# How to determine edges in an image optimally?

I recently was put in front of the problem of cropping and resizing images. I needed to crop the 'main content' of an image for example if i had an image similar to this:

the result should be an image with the msn content without the white margins(left& right).

I search on the X axis for the first and last color change and on the Y axis the same thing. The problem is that traversing the image line by line takes a while..for an image that is 2000x1600px it takes up to 2 seconds to return the CropRect => x1,y1,x2,y2 data.

I tried to make for each coordinate a traversal and stop on the first value found but it didn't work in all test cases..sometimes the returned data wasn't the expected one and the duration of the operations was similar..

Any idea how to cut down the traversal time and discovery of the rectangle round the 'main content'?

``````public static CropRect EdgeDetection(Bitmap Image, float Threshold)
{
CropRect cropRectangle = new CropRect();
int lowestX = 0;
int lowestY = 0;
int largestX = 0;
int largestY = 0;

lowestX = Image.Width;
lowestY = Image.Height;

//find the lowest X bound;
for (int y = 0; y < Image.Height - 1; ++y)
{
for (int x = 0; x < Image.Width - 1; ++x)
{
Color currentColor = Image.GetPixel(x, y);
Color tempXcolor = Image.GetPixel(x + 1, y);
Color tempYColor = Image.GetPixel(x, y + 1);
if ((Math.Sqrt(((currentColor.R - tempXcolor.R) * (currentColor.R - tempXcolor.R)) +
((currentColor.G - tempXcolor.G) * (currentColor.G - tempXcolor.G)) +
((currentColor.B - tempXcolor.B) * (currentColor.B - tempXcolor.B))) > Threshold))
{
if (lowestX > x)
lowestX = x;

if (largestX < x)
largestX = x;
}

if ((Math.Sqrt(((currentColor.R - tempYColor.R) * (currentColor.R - tempYColor.R)) +
((currentColor.G - tempYColor.G) * (currentColor.G - tempYColor.G)) +
((currentColor.B - tempYColor.B) * (currentColor.B - tempYColor.B))) > Threshold))
{
if (lowestY > y)
lowestY = y;

if (largestY < y)
largestY = y;
}
}
}

if (lowestX < Image.Width / 4)
cropRectangle.X = lowestX - 3 > 0 ? lowestX - 3 : 0;
else
cropRectangle.X = 0;

if (lowestY < Image.Height / 4)
cropRectangle.Y = lowestY - 3 > 0 ? lowestY - 3 : 0;
else
cropRectangle.Y = 0;

cropRectangle.Width = largestX - lowestX + 8 > Image.Width ? Image.Width : largestX - lowestX + 8;
cropRectangle.Height = largestY + 8 > Image.Height ? Image.Height - lowestY : largestY - lowestY + 8;
return cropRectangle;
}
}
``````
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Whatever your optimisation I would stick a Debug.Assert(content != null)... read into that what you will :-) –  Ed Guiness May 24 '10 at 15:37

One possible optimisation is to use Lockbits to access the color values directly rather than through the much slower GetPixel.

If you search for Lockbits, the first hit is http://www.bobpowell.net/lockingbits.htm. It's a good reference.

On the other hand, my testing has shown that the overhead associated with Lockbits makes that approach slower if you try to write a GetPixelFast equivalent to GetPixel and drop it in as a replacement. Instead you need to ensure that all pixel access is done in one hit rather than multiple hits. This should fit nicely with your code provided you don't lock/unlock on every pixel.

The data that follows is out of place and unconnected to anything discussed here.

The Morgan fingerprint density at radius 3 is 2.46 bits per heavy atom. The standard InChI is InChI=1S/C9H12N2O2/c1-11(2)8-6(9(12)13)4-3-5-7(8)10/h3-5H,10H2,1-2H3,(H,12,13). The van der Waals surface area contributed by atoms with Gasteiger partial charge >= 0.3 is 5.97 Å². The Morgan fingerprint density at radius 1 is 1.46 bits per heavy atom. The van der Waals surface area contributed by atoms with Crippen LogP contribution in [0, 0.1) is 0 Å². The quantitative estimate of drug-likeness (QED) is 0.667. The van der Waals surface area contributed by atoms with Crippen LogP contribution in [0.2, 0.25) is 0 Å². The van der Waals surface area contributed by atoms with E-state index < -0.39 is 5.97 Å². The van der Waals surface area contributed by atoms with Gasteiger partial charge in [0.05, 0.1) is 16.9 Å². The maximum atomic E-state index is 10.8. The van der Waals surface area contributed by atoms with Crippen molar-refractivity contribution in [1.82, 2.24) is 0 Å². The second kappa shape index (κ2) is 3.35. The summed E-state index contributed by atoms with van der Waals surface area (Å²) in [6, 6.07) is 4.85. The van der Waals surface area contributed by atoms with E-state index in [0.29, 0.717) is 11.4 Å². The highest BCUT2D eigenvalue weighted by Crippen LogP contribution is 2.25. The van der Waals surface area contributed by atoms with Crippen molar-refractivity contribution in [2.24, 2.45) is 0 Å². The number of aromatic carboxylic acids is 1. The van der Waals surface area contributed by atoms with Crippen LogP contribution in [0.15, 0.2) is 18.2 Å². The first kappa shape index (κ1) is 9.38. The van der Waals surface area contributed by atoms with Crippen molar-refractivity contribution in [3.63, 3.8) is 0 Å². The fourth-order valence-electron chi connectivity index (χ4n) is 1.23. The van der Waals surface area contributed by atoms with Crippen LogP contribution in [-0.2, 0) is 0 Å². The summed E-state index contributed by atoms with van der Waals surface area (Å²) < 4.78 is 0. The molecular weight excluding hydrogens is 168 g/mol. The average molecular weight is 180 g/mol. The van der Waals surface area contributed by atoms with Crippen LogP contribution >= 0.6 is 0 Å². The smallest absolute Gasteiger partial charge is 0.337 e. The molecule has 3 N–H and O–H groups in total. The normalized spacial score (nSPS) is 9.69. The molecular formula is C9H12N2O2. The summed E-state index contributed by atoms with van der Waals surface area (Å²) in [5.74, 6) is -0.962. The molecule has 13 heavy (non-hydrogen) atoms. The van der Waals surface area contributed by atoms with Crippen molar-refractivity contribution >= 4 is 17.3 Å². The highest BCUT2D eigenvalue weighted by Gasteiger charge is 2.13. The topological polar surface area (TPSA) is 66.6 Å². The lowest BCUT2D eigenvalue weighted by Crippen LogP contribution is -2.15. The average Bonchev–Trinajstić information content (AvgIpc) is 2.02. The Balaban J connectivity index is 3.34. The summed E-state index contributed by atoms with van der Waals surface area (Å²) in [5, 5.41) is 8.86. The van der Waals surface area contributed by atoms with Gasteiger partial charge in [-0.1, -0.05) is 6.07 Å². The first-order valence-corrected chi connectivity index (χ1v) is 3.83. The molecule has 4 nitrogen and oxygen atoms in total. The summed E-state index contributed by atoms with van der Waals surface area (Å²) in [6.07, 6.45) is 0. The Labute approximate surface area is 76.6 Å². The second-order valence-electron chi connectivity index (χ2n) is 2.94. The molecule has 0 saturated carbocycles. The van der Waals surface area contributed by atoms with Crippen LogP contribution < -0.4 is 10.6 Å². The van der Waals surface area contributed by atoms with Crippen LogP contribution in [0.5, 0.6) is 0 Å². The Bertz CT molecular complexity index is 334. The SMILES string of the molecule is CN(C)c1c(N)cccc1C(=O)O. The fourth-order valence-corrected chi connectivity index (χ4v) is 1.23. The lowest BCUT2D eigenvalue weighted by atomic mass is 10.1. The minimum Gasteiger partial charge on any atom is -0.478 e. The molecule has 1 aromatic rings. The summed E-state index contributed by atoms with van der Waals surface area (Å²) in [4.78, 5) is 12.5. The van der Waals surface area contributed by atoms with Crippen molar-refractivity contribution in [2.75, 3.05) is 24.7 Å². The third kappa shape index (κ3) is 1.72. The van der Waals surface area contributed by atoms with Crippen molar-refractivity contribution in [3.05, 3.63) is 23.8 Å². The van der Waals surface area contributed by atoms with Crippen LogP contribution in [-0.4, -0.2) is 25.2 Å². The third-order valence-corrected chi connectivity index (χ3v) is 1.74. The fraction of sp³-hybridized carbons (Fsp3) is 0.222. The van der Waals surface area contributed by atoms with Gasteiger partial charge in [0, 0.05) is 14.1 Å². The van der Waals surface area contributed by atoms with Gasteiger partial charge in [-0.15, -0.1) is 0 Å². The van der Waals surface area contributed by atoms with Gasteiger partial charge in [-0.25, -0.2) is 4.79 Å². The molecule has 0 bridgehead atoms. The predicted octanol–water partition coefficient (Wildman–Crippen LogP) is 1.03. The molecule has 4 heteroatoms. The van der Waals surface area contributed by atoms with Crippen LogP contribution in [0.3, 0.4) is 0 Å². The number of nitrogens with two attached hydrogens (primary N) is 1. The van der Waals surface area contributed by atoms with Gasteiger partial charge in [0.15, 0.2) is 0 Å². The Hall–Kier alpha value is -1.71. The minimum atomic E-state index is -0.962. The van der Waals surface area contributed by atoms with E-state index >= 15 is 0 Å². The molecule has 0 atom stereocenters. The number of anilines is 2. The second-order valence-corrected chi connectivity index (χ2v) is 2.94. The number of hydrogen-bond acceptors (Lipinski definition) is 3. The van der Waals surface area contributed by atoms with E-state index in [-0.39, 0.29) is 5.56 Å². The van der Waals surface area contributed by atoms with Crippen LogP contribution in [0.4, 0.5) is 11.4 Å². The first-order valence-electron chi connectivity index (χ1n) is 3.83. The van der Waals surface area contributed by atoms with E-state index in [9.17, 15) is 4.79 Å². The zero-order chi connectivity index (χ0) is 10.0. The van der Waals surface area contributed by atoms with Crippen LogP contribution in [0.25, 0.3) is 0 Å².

Here is an example

``````BitmapData bmd = b.LockBits(new Rectangle(0, 0, b.Width, b.Height), System.Drawing.Imaging.ImageLockMode.ReadOnly, b.PixelFormat);

byte* row = (byte*)bmd.Scan0 + (y * bmd.Stride);

//                           Blue                    Green                   Red
Color c = Color.FromArgb(row[x * pixelSize + 2], row[x * pixelSize + 1], row[x * pixelSize]);

b.UnlockBits(bmd);
``````

Two more things to note:

1. This code is unsafe because it uses pointers
2. This approach depends on pixel size within Bitmap data, so you will need to derive pixelSize from bitmap.PixelFormat
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GetPixel is probably your main culprit (I recommend running some profiling tests to track it down), but you could restructure the algorithm like this:

1. Scan first row (y = 0) from left-to-right and right-to-left and record the first and last edge location. It's not necessary to check all pixels, as you want the extreme edges.
2. Scan all subsequent rows, but now we only need to search outward (from center toward edges), starting at our last known minimum edge. We want to find the extreme boundaries, so we only need to search in the region where we could find new extrema.
3. Repeat the first two steps for the columns, establishing initial extrema and then using those extrema to iteratively bound the search.

This should greatly reduce the number of comparisons if your images are typically mostly content. The worst case is a completely blank image, for which this would probably be less efficient than the exhaustive search.

In extreme cases, image processing can also benefit from parallelism (split up the image and process it in multiple threads on a multi-core CPU), but this is quite a bit of additional work and there are other, simpler changes you still make. Threading overhead tends to limit the applicability of this technique and is mainly helpful if you expect to run this thing 'realtime', with dedicated repeated processing of incoming data (to make up for the initial setup costs).

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This won't make it better on the order... but if you square your threshold, you won't need to do a square root, which is very expensive.

That should give a significant speed increase.

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